The former Conviviality Plc adds another dimension to our business, with more than 600 off-licence specialists. We’re a national full-service wholesaler with a symbol group and franchise, company-owned stores, a retail club and we service unaffiliated retailers too. Partnering with such a broad range of retailer types has helped us to become independent retail experts.
What do you make of other consolidation in the market?
The Booker–Tesco merger is an interesting one. What you need to remember is that, when you’re part of the country’s biggest multiple retailer, do you get to drive your own destiny? And is the focus on the independent retailer? I’m not sure.
But nevertheless, you’re talking about two formidable businesses coming together and they’re capable of achieving lots of things. Access to Tesco’s toolkit is going to be very interesting for Booker because it means they’ll be able to do things at a much lower cost and if they get access to Tesco cost of goods, that’s absolutely market breaking.
It was inevitable for Landmark and Today’s to come together, and was a good idea to manage costs in the central infrastructure that existed in those two organisations. They have the issue now of managing disparate fascias and limited own label, so it’s now how they’ll aggregate that own label and distribute that.
What does the future look like for Bestway?
Our priority is to properly integrate the businesses we’ve bought into our offer. That doesn’t mean into our head offices, but how it all fits in with systems, processes, range and master terms has to flow.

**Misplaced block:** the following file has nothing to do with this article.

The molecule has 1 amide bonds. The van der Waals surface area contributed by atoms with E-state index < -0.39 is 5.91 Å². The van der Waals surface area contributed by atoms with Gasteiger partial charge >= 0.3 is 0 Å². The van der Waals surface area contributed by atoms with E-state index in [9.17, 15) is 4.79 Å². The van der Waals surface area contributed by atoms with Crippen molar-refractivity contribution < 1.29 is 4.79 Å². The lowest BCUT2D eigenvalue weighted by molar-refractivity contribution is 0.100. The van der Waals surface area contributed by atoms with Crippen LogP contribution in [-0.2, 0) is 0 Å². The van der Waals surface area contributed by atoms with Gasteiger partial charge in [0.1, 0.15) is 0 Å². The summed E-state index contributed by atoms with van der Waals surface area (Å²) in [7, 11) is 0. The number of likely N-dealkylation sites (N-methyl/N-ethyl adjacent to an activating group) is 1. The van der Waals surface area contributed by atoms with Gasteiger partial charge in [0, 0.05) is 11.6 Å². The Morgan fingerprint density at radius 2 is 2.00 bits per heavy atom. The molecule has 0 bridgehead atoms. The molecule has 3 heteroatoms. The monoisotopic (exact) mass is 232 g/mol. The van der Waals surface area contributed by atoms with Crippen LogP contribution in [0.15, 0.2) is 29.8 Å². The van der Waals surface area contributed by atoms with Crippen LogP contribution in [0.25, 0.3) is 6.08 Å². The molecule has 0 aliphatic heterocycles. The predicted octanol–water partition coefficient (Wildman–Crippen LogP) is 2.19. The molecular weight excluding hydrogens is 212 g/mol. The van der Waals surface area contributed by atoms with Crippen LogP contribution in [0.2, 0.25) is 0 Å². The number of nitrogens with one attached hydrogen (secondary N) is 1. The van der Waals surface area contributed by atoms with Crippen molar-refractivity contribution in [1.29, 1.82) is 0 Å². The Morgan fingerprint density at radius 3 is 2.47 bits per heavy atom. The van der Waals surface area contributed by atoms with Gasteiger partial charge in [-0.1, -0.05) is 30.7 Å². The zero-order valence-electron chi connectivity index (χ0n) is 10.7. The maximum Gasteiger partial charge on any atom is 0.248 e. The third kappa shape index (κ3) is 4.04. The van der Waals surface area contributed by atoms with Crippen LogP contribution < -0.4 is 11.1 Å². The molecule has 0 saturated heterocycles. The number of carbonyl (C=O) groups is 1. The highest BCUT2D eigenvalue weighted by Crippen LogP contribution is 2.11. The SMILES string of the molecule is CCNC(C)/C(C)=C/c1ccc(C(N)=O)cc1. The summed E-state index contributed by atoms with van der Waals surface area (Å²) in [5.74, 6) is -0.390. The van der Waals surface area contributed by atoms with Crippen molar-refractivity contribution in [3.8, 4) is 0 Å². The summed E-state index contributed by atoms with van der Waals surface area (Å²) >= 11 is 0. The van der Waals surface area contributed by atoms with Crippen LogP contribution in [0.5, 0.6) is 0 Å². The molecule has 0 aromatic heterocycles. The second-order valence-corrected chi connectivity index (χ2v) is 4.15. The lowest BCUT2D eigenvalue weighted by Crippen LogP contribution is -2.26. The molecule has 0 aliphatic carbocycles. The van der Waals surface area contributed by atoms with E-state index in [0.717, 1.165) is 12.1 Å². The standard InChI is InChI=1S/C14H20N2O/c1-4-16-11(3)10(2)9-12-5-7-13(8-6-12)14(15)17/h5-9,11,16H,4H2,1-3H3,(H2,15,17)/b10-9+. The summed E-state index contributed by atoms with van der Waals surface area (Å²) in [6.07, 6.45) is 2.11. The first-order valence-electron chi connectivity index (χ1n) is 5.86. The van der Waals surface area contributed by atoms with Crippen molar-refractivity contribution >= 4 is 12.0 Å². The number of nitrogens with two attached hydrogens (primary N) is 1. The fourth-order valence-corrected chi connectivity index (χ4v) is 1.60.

Beyond that, we’re looking at the development of retail and foodservice. This will require a shift towards more deliveries and to do that, we need to be efficient and offer the best service and excellent availability. The next step after that is to offer consolidated multi-temperature deliveries at short notice, and to ensure products have a good date code, which requires an excellent relationship with our suppliers.
In terms of our product mix for retailers, we’ve also been looking at categories as a whole: developing a food-to-go offer and launching own-brand products so retailers can offer a good-better-best proposition.
How will that impact depots?
Historically we’ve operated deliveries out of all our depots, but this creates a complex business model and doesn’t always offer the customer the best service, as our depots are trying to be all things to all people. That’s why we’re moving to a more hub and spoke depot structure, with around 30% of our estate focused on deliveries to all delivered and the rest of the sites focused on a specific area fit for their region.
Moving to this new setup will mean replanning vehicle routes and rearranging the depot layout to allow for efficient pick and vehicle loading, which we expect to improve our customer experience.
How does this approach fit in with the future of cash and carries?
If most of your retail customers are going for deliveries, the rest left over are usually smaller stores. If they’re not buying their full weekly shops with you, they’re doing top ups on fast-moving basics. So, if they’re doing that, do you need 70- or 80,000 square feet of warehouse space faced up for that?
That liberates space in the warehouse, so you can pivot your focus to have a wider reach. There are lots of fast-food operators, so you can start making an offer for them. We can also look at making an offering for pubs, clubs and bars – that’s less likely to be collect, but they still need great service.
If you can get to the point when you’ve got vans buzzing in and out to do same-day deliveries on certain orders, that’s a real point of difference. Cash and carry isn’t dead, but it has to change.